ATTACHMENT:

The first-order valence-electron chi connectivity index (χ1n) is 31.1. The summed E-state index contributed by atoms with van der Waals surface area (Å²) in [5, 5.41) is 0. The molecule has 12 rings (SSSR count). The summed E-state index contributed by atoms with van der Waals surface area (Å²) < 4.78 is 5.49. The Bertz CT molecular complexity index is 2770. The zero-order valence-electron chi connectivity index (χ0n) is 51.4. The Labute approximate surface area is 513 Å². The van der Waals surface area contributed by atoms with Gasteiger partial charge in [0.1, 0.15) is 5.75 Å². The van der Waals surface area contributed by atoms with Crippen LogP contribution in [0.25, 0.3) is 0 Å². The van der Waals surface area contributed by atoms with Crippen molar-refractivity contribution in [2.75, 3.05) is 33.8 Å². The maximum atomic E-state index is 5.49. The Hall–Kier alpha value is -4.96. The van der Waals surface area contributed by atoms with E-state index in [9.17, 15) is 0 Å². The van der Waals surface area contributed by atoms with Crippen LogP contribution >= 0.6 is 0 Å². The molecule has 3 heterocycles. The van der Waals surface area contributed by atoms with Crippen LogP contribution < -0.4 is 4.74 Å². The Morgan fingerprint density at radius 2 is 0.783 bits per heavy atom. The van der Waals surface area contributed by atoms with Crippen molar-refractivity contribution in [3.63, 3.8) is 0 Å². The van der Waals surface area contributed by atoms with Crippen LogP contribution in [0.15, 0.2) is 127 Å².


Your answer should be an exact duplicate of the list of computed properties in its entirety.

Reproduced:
The first-order valence-electron chi connectivity index (χ1n) is 31.1. The summed E-state index contributed by atoms with van der Waals surface area (Å²) in [5, 5.41) is 0. The molecule has 12 rings (SSSR count). The summed E-state index contributed by atoms with van der Waals surface area (Å²) < 4.78 is 5.49. The Bertz CT molecular complexity index is 2770. The zero-order valence-electron chi connectivity index (χ0n) is 51.4. The Labute approximate surface area is 513 Å². The van der Waals surface area contributed by atoms with Gasteiger partial charge in [0.1, 0.15) is 5.75 Å². The van der Waals surface area contributed by atoms with Crippen LogP contribution in [0.25, 0.3) is 0 Å². The van der Waals surface area contributed by atoms with Crippen molar-refractivity contribution in [2.75, 3.05) is 33.8 Å². The maximum atomic E-state index is 5.49. The Hall–Kier alpha value is -4.96. The van der Waals surface area contributed by atoms with E-state index in [9.17, 15) is 0 Å². The van der Waals surface area contributed by atoms with Crippen LogP contribution >= 0.6 is 0 Å². The molecule has 3 heterocycles. The van der Waals surface area contributed by atoms with Crippen LogP contribution < -0.4 is 4.74 Å². The Morgan fingerprint density at radius 2 is 0.783 bits per heavy atom. The van der Waals surface area contributed by atoms with Crippen molar-refractivity contribution in [3.63, 3.8) is 0 Å². The van der Waals surface area contributed by atoms with Crippen LogP contribution in [0.15, 0.2) is 127 Å².